– The patent granted by the U.S. Patent Court earlier this year was the latest in a set of patents designed to protect NV354 and related compounds, the succinate prodrug and uses thereof.  The latest patent covers isolated forms of NV354. This protection afforded NV354 by this strong patent portfolio has now been strengthened with an additional layer of protection – (if approved) the seven years of protection from the ODD.

What work remains before phase I studies can be initiated with NV354?

– The team is currently working with our scientific advisory board for NV354 to design an efficient development path that ensures we capture important safety information on the compound (phase I) while optimising the path to data in the relevant patient population. Our first indication for the compound is Leigh syndrome, a paediatric disease, so it is critical that we are diligent in designing the program. As one of our advisors told us, “children are not little adults”!

Abliva is developing two candidates for primary mitochondrial disease. Will these candidates compete with each other?

– Great question. Although these programs both enhance the energy produced by the mitochondria, they do it in very different ways and are intended for different patient populations. For this reason, the two programs are ‘complementary’ and may, in the future, even be used together.

– As you are aware, KL1333 works by modulating the ratio of NAD+ and NADH, two enzymes important in mitochondrial energy production. KL1333 does not enter the brain very well, so we focus on its peripheral effects. This program is evaluating the efficacy of KL1333 on widespread and chronic fatigue as well as muscle weakness and it is being tested in adults.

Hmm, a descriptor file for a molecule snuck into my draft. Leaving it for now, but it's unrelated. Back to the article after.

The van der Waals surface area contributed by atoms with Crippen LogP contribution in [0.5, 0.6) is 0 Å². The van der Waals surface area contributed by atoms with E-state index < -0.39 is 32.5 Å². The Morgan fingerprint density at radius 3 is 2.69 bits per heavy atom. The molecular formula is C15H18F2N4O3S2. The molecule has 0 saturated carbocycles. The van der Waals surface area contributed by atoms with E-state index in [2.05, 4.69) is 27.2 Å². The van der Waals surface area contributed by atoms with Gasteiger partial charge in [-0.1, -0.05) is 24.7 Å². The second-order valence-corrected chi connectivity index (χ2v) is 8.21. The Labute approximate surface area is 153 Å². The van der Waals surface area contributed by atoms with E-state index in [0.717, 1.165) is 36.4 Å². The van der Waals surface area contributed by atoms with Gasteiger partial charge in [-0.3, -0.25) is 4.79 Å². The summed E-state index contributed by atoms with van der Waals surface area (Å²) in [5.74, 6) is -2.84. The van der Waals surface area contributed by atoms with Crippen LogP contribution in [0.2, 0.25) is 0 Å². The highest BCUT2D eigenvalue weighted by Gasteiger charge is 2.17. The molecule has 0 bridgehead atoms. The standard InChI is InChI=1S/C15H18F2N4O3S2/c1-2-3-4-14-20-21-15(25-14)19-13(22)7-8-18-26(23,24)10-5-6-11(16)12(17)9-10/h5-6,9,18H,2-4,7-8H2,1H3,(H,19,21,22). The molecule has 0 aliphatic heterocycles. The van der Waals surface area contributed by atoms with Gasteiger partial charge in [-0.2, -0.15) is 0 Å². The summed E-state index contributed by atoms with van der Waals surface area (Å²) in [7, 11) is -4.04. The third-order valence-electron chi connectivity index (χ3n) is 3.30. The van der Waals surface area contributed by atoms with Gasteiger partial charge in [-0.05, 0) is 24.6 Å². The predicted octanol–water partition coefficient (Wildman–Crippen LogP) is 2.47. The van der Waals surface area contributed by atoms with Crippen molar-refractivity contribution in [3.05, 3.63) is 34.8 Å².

– NV354 is an engineered version of a naturally available substance in your body called succinate. Succinate is important as it serves as fuel for the mitochondrial electron transport chain. In patients with mitochondrial dysfunction (those with problems with complex I of the electron transport chain), it may be possible to enhance their energy production by providing the cells with more succinate. We will test this drug in Leigh patients as many have a dysfunctional complex 1. In addition, NV354 gets into the brain, a benefit for these children who have severe neurological symptoms such as developmental delay and psychomotor regression.

– So, in short, both drug candidates are being developed for patients suffering from primary mitochondrial disease, KL1333 for adults with fatigue and muscle weakness, and NV354 for children with neurological symptoms. Different populations, both with huge potential.

You can read more about Abliva here.

The content of BioStock’s news and analyses is independent but the work of BioStock is to a certain degree financed by life science companies. The above article concerns a company from which BioStock has received financing.